carb, fuel inj, and fuel economy

Are there any carb vs. fuel injection experts out there? I am curious why two cars of same size and weight, with the same engine and transmission, except one is older and has a carburetor, the other
has fuel injection... both cars run fine... why would the carbureted one get significantly worse gas mileage at interstate speeds (65-70 mph)? In this case we are talking about two front wheel drive GM A body vehicles (which are obviously not new cars at this point) with 2.5 4 cyl engines and auto trans... Both are in a good state of tune... why would both cars get about 25 mpg city... but on the highway on a long trip, going 65-70, would the one with fuel injection, get 32 mpg, while the one with a carburetor get only 27 mpg?
I don't think it is an ignition issue as both run great. It isn't a tire pressure issue since both have equal tire pressure. Any thoughts appreciated. I plan to keep both cars but think the older, carbureted one could do better on gas (who wants to spend extra money on gas these days...)
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There exists what is known as an ideal gasoline-to-air mixture. Any deviation richer or leaner has a negative effect on mileage/efficiency. Electronic fuel inj. continuously monitors this ratio and alters the mixture, many times per second, to keep it at this ideal. Carbs just cannot achieve this accuracy, even with computor-monitoring and altering. Also, carbs put the mixture into the general proximity of all the cylinders, meaning that with all 4 cylinders receiving fuel from the same source, some cylinders will get more, some less, depending on its distance from the carb. With elec. fuel. inj.--esp. multi-port inj.--each cyl is the same distance from its injector and can receive the same, theoretically exact, input of fuel on each pulse of the injector:hence a second important feature for economy. The throtle-body injection, esp. before the "Vortec" type that GM has, has the similar precise control of mixture, but lacks the equi-distant-to-cylinders characteristic of multi-port. Its efficiency probably lies somewhere between carbs and multi-port. HTH, s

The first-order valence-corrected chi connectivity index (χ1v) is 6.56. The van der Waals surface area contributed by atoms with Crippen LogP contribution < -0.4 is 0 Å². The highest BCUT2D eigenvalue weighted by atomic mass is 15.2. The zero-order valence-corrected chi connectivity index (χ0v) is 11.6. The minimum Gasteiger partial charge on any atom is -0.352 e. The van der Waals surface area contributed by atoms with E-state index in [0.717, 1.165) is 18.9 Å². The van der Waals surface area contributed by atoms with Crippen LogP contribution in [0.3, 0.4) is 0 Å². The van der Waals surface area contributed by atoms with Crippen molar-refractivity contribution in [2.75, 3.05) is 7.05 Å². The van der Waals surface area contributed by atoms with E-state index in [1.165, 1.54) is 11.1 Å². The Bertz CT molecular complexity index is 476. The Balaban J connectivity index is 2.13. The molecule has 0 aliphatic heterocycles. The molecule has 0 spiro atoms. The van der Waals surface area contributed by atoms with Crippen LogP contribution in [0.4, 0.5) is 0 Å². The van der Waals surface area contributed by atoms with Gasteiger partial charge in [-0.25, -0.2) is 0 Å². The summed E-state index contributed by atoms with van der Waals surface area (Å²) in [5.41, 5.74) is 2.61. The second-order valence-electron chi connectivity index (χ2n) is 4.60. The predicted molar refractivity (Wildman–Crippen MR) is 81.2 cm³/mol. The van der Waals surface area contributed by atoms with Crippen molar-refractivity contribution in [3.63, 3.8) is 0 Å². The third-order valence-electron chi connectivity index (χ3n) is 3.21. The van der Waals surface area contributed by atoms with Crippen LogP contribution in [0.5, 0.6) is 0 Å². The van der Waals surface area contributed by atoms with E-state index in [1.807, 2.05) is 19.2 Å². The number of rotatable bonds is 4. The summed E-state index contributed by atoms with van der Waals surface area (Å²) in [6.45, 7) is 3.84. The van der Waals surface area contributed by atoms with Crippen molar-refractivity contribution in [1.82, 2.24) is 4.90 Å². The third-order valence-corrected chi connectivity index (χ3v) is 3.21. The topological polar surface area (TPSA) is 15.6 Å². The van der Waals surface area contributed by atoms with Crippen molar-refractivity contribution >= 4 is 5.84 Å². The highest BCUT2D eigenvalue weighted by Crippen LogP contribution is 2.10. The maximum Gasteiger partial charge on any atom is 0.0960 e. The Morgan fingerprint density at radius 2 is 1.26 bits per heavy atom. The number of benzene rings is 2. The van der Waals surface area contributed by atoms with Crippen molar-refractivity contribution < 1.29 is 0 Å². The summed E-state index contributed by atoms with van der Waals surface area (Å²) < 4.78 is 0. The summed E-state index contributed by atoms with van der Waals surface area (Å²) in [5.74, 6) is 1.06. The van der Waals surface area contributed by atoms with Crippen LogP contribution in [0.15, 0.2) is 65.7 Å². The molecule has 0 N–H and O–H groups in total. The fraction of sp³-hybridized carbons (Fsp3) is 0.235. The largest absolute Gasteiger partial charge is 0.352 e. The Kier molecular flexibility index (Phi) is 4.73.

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I realized another difference between the two cars that probably makes a big difference. The older, carbureted car has 13 inch wheels, while the newer one has 14 inch wheels. The older car's engine would turn at higher rpm's at a given speed, and burn more fuel.
For some reason, though, driving at say 60 mph instead of 67 or 68 mph makes a big difference on the carbureted car. I know I used to get more like 30 or 31 mpg with it, and I think driving slower was why. I'm just surprised what a huge difference it makes.
sdlomi2 wrote:

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